Beyonce kicks off tour without giving any answers
Queen B came out swinging Wednesday in an oversized black western hat and bodysuit, trading her normal stilettos for military-style combat boots. She opened the show with “Formation” and had the crowd in a frenzy as she moved to her latest anthem “Sorry,” noticeable scorn in her tone as she sang, “Tonight, I regret the night I put that ring on.”
Both songs were from “Lemonade,” which she released days earlier in an HBO special with full visuals. Much of the album appeared to tie into Beyonce’s life, and lines like “Are you cheating on me?” raised questions of whether her husband, Jay Z, had been unfaithful.
Her opening anthems were fueled by red lights and hot fireballs shooting into the night sky to punctuate her rage - and the angrier she got, the more excited the crowd grew. At one point, Beyonce donned a sequined bodysuit studded with red flames as she sang about her plans to “smack that trick” as a tempestuous lightning storm raged on a screen behind her and later a red, she-devil-esque number.
Just when you thought she was in full-on fury, she switched to the overtly sexual “Rocket” and “Drunk in Love,” a song seemingly about her once hot and heavy marriage. She drew from an older song, “Me, Myself and I,” to remind the crowd “I’m going to be my own best friend,” and brought two girls from the audience who had perfected the choreography to the much-mimicked “Single Ladies.”
She moved so skillfully between vulnerable and in control, that it was impossible to tell what was real and how much was artistic posturing.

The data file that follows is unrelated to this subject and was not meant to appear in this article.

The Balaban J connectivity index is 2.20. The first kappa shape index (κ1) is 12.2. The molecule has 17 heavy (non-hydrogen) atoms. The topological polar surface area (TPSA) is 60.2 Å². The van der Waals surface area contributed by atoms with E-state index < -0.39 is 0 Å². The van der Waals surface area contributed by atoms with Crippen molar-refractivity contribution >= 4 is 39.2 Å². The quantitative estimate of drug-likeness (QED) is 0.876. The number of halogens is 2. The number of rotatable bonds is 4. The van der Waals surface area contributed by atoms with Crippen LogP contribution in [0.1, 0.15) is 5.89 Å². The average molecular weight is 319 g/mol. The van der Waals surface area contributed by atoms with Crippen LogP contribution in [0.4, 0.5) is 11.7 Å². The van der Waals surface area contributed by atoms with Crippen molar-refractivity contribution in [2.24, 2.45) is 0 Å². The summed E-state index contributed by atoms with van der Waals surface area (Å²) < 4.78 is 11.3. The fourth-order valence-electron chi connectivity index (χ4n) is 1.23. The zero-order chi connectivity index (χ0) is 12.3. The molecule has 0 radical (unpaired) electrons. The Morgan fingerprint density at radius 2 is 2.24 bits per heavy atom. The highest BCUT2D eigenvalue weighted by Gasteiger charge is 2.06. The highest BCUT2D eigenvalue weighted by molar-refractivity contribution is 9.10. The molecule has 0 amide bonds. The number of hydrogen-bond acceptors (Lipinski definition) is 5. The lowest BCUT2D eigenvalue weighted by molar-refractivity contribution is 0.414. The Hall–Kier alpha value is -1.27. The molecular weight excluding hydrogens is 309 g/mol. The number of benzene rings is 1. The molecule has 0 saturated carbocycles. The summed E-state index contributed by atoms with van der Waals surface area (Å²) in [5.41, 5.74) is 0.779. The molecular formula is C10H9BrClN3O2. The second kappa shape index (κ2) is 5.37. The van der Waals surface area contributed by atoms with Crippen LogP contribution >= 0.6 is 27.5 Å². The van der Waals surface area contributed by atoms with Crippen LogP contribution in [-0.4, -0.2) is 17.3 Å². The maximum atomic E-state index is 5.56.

Beyonce did not mention her husband - aside from a quick thank you at the end - and said little about her new album, noting only that her favorite song was “All Night,” a slow number that starts, “I’ve found the truth beneath your lies.” There was no mention of the presumed other woman, the much-discussed “Becky with the good hair.”
Noticeably absent from the two-hour concert were the political undertones of her Super Bowl halftime show earlier this year, where Beyonce’s dancers donned berets, sported Afros and wore all black, similar to the style of the Black Panther party.
Police unions urged officers not to volunteer or work at her shows and criticized what they called her “anti-police” messages. The police presence at the Miami show seemed normal, and media reports have revealed that security sign-ups for her upcoming Tampa show have not been an issue.
She also did a quick cover of the Eurythmics’ “Sweet Dreams,” cast her stage in purple to honor Prince during a costume change while “Purple Rain” played and dedicated her final number “Halo” to the late star as fireworks shot into the night sky.
“Prince, thank you for your beautiful music. ... He’s an artist that inspired all of us,” she said.
In perhaps the most meaningful moment, Beyonce said her daughter reminded her on the way to rehearsal earlier in the day that “when I was a little girl and I dreamed, I dreamed of this day right now. ... You’re witnessing my dream coming true right now.”
Later, a montage of Jay Z holding the couple’s newborn child in the hospital played as she sang - a reminder that the last time she toured, she headlined with her husband. Wednesday’s show also included a snippet from Jay’s grandmother’s 90th birthday telling the crowd she turned life’s lemons into lemonade.
And Beyonce - whatever state her personal life and marriage is in - appears to be doing the same. Her commanding performance of “Freedom” served as reminder to the world that she “breaks chains all by myself. I’m gonna keep running because a runner don’t quit on herself,” she sang as her dancers splashed about an onstage pool. She carried that theme into “Survivor,” encouraging those in the crowd who had “survived anything in your life, I want you to celebrate with me tonight.”
And, just to keep everyone guessing, she gave a shout-out to her husband at the end. “I want to dedicate this song to my beautiful husband,” she said. “I love you so much.”